Catherine Kelly, ‘25; Sam Jones, ‘25; and Quinn Klessel, ‘24, all take time out of their busy schedules to work at St. Luke’s University Hospital as employees and volunteers. (Elise Gras/B&W Staff, far right Courtesy of Quinn Klessel)

When the hospital becomes your classroom: students work at St. Luke’s


Quinn Klessel, ‘24, has gained the ability to predict the split-second decisions of doctors around her. 

Catherine Kelly, ‘25, went from being an inquisitive bystander learning about patient care to an active medical employee. 

And Sam Jones, ‘25, builds rapports with the patients he works with and has even received letters of gratitude for his hospitality.

With St. Luke’s University Hospital less than a mile from Lehigh’s campus, students like these, who hope to pursue careers in medical or health fields, decide to become volunteers or employees there. 

Lehigh University doesn’t have a medical school but does have a pre-health track, so the close proximity of St. Luke’s provides ways for students to get tangible medical experience. 

Autumn Moser, associate director in the Center for Career and Professional Development, said along with opportunities at St. Luke’s, students can also choose to volunteer for Lehigh EMS to see what it is like to be an EMT, as well as experience what it is like to go on call. 

She said students can figure out fairly quickly if emergency medicine is for them or not, if they want to, the organization can help them become certified wherever is convenient for them.

Klessel, a behavioral neuroscience major and health, medicine and society minor, said she started volunteering at St. Luke’s in the emergency department in January 2021.

This eventually led her to work as an emergency department technician in February 2023. Here, she has learned details about specific medical devices, which she thinks will help her in future work. 

“It’s just been an incredible learning experience all around,” Klessel said. “I feel like I’m a step ahead because I know the slang — I know the terms that they use.”

She said conversing with doctors and asking them questions has helped her prepare for emergency situations. 

Kelly is also a behavioral neuroscience major, and she volunteered at St. Luke’s for a few months before becoming an employee.

As a volunteer in the ambulatory surgery department, she said she learned about the role of a patient care assistant and later applied for a job as one.

“I thought it would be a better way to get more hands-on clinical experience before medical school,” Kelly said. 

Kelly said the work for volunteers is more hands-off, with little patient interaction. However, as a patient care assistant, Kelly said there are more hands-on responsibilities such as taking blood work and vital signs and providing patients with basic comfort and care. 

As much as learning in a classroom environment can prepare students for their future, Klessel, Kelly and Jones share the sentiment that St. Luke’s provides undergraduate students with the firsthand experience they are missing in the classroom. 

Jones is another behavioral neuroscience major and health, medicine and society minor. He said interacting with patients and becoming accustomed to the healthcare team model has had the biggest impact on him as he gains experience before medical school.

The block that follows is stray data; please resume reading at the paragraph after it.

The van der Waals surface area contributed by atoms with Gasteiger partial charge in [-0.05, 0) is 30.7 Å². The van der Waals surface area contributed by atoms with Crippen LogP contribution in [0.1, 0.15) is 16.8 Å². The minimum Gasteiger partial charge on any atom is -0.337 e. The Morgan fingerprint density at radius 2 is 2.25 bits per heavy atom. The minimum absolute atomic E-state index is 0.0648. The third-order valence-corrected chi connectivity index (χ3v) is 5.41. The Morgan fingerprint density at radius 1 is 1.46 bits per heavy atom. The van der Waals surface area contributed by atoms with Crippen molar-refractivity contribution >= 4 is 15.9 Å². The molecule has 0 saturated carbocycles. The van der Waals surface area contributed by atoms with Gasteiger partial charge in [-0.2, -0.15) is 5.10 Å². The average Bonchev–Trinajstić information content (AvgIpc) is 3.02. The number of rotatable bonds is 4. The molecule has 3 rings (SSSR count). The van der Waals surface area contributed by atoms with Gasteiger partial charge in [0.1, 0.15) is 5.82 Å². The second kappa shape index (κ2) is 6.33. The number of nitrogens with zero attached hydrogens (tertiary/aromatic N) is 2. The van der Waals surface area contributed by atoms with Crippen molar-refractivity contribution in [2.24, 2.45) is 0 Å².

He started working as a patient care assistant last May, hoping to gain the knowledge and experience of what it is like to work in a hospital.

Jones said he had an unforgettable experience at St. Luke’s when one day a patient was unresponsive on the floor he was working on — Jones and this patient had become familiar with each other the week leading up to the emergency. 

The patient was able to recover and left the hospital. Afterwards, Jones said his manager received a letter from the patient to Jones, thanking him for being kind during his stay. 

“It was really rewarding to see that my efforts didn’t go unnoticed and they were appreciated,” Jones said. 

Klessel said experiencing scary situations, although part of the job, is important to acknowledge, especially for mental health reasons. She said St. Luke’s encourages this and talking to co-workers is helpful because they can relate. 

Though Jones said he can make his own schedule at St. Luke’s, he said his biggest challenge is the time commitment. Especially when combined with academics and rowing team responsibilities, it can become difficult to balance. 

“I think especially for our pre-health students who are taking a lot of those core science classes and trying to succeed and keep that GPA up for health professional schools,” Moser said. “So I always tell students that they need to do what works for them.”

This was a challenge for Klessel, as well, at the beginning of her time at St. Luke’s. She said she worked from 7 p.m. to 3 a.m., typically two or three times a week, in combination with occasionally working all day on the weekends. 

“I was tired,” Klessel said. “It was hard for a long time, but honestly the rewards outweighed how hard it was to not get as much sleep,” Klessel said. “I tried to always make sure I got all of my meals in before I went so I was all prepared and had a bunch of energy.” 

Kelly shared an encouraging encounter about a patient who told her she was sure Kelly would be able to accomplish her goals of going to medical school and becoming a doctor. 

She remembers the patient telling her,“I can just tell from meeting you that you’ll be able to do anything.”

Positive patient encounters allowed her to believe in herself more and made her realize she has support from the people around her.

“It is a really awesome opportunity to network with other physicians, other health care professionals,” Jones said. “(The people at St. Luke’s) are really easy to get along with, and if you don’t know something, they’re here to help you.”

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